7. Donald, David, ed. The Encyclopedia of World Aircraft. London: Aerospace Publishing, 1997. ISBN 1-85605-375-X.

Curtiss Aircraft 1916

Curtis Model N

Curtiss N-9  - 1916
Curtiss N-9

The Curtiss N-9 was a seaplane variant of the Curtiss JN-4 "Jenny" military trainer used during the First World War. As a seaplane, the N-9 was equipped with a single central pontoon mounted under the fuselage. A small float was fitted under each wingtip. With the additional weight of the pontoon, a number of structural and aerodynamic changes were required, the design of which made use of wind tunnel data developed at the Massachusetts Institute of Technology, meaning the N-9 was the first US Naval aircraft to incorporate wind tunnel data directly into its design. The wingspan was stretched an additional 10 ft, the fuselage was lengthened, the tail surfaces were enlarged, and stabilizing fins were added to the top of the top wing. The N-9 was initially powered by a 100 hp (75 kW) Curtiss OXX-6 engine.

Curtiss was awarded an initial contract for 30 aircraft in August, 1916, and an additional 14 were ordered by the US Army, which maintained a small seaplane operation. It became quickly apparent that the aircraft was underpowered, so Curtiss replaces the engine with a 150 hp (112 kW) Hispano-Suiza, manufactured in the US under license by Wright-Martin's Simplex division (later Wright Aeronautical). The aircraft was redesignated N-9H.

A total of 560 N-9s were built during the war, most of which were "H" models. Only 100 were actually built by Curtiss. Most were built under license by the Burgess Company of Marblehead, Massachusetts. Fifty others were assembled after the war by the Navy at the Pensacola Naval Air Station from spare components and engines.
[Read more]

Curtiss Model N-9H
  • National Origin: United States of America
  • Role: Advanced hydroplane trainer
  • Manufacturer:
    • Curtiss Aeroplane and Motor Company
    • Burgess Company
  • Number Built: Aprox. 560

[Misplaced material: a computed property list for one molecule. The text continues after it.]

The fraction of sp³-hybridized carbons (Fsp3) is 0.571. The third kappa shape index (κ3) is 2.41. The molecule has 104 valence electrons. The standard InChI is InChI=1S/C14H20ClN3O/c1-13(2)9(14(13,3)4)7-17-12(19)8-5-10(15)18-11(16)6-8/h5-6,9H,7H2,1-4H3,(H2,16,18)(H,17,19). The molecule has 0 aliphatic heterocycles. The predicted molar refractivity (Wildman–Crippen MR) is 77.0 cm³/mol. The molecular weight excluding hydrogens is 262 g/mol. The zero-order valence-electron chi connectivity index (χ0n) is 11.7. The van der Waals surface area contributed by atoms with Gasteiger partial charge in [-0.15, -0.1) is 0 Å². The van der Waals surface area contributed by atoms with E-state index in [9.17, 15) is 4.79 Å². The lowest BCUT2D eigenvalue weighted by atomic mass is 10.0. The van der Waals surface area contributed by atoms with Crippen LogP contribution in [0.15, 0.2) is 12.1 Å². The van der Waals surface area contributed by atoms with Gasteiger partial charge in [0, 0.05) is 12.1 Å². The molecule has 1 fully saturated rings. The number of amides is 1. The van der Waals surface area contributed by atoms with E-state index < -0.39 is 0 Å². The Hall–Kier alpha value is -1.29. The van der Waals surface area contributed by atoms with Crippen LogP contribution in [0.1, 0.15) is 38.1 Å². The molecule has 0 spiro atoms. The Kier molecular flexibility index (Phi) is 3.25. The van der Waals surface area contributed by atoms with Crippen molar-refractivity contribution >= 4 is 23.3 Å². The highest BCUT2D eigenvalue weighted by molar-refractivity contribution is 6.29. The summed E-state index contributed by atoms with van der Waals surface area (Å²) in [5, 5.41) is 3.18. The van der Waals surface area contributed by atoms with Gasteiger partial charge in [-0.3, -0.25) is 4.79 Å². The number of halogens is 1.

• Entered Service: late 1916
  • Retired: 1927
  • Operators:
    • United States:
    • United States Army
    • United States Navy
  • Powerplant:
    • N-9C: Curtiss OXX-6 engine 100 hp (75 kW)
    • N-9H: Wright A piston engine 150 hp (112 kW)
    • N-9H: Hispano-Suiza 150 hp (112 kW)
  • Wing Span:
  • Upper: 53 ft., 3 ¾ inches
  • Lower: 43 ft. ⅜ inches
  • Length: 37 ft. 7 ¼ inches
  • Height: 10 ft. 8 ½ inches
  • Net Weight: 2,040 lbs.
  • Gross Weight: 2,550 lbs.
  • Fuel: 179.5 lbs. (29 Gallons)
  • Oil: 37.5 lbs. (5 Gallons)
  • Maximum Speed: 78 mph
  • Stall Speed: 38 mph
  • Climb:
    • 10 minutes To 3285 ft.
    • 14.4 minutes To 5000 ft.
  • Service Ceiling: 7,000 ft.
  • Endurance: 1.7 hrs.


  1. Curtiss Model N. (2009, November 25). In Wikipedia, The Free Encyclopedia. Retrieved 01:45, January 18, 2011, from
  2. Curtiss Model N-9 Retrieved from
  3. The Great War Society Aircraft Of The A E F Curtiss N9. Retrieved 01:45, January 18, 2011, from
  4. Bowers, Peter,Curtiss Aircraft 1904 to 1947
  5. Van Wyen, Adrian O.,Naval Aviation in World War I

Curtiss Aircraft 1917

Curtiss Model H

Curtiss Model H-12
Curtiss Model H-12

The Curtiss Model H was a family of classes of early long-range flying boats, the first two of which were developed directly on commission in the United States in response to the £10,000 prize challenge issued in 1913 by the London newspaper, the Daily Mail, for the first non-stop aerial crossing of the Atlantic. As the first aircraft having trans-Atlantic range and cargo-carrying capacity, it became the grandfather development leading to early international commercial air travel, and by extension, to the modern world of commercial aviation. The last widely produced class, the Model H-12, was retrospectively designated Model 6 by Curtiss' company in the 1930s, and various classes have variants with suffixed letters indicating differences.

Having transatlantic range and cargo carrying capacity by design, the first H-2 class (soon dubbed "The Americans" by the Royal Navy) was quickly drafted into wartime use as a patrol and rescue aircraft by the RNAS, the air arm of the British Royal Navy. The original two "contest" aircraft were in fact temporarily seized by the Royal Navy, which later paid for them and placed an initial follow-on order for an additional 12 — all 14 of which were militarized (e.g. by adding gun mounts) and designated the "H-4" (the two originals were thereafter the "H-2" Models to air historians). These changes were produced under contract from Curtiss' factory in the last order of 50 "H-4s", giving a class total of 64, before the evolution of a succession of larger, more adaptable, and more robust H-class models. This article covers the whole line of nearly 500 Curtiss Model H seaplane flying boat aircraft known to have been produced, since successive models - by whatever sub-model designation - were physically similar, handled similarly, essentially just being increased in size and fitted with larger and improved engines — the advances in internal combustion engine technology in the 1910s being as rapid and explosive as any technological advance has ever been.
[Read more]

Curtiss Model H-12A
  • Role: Experimental flying boat
  • Manufacturer: Curtiss Aeroplane and Motor Company
  • First flight: June 1914
  • Introduction: 1917
  • Retired: 1918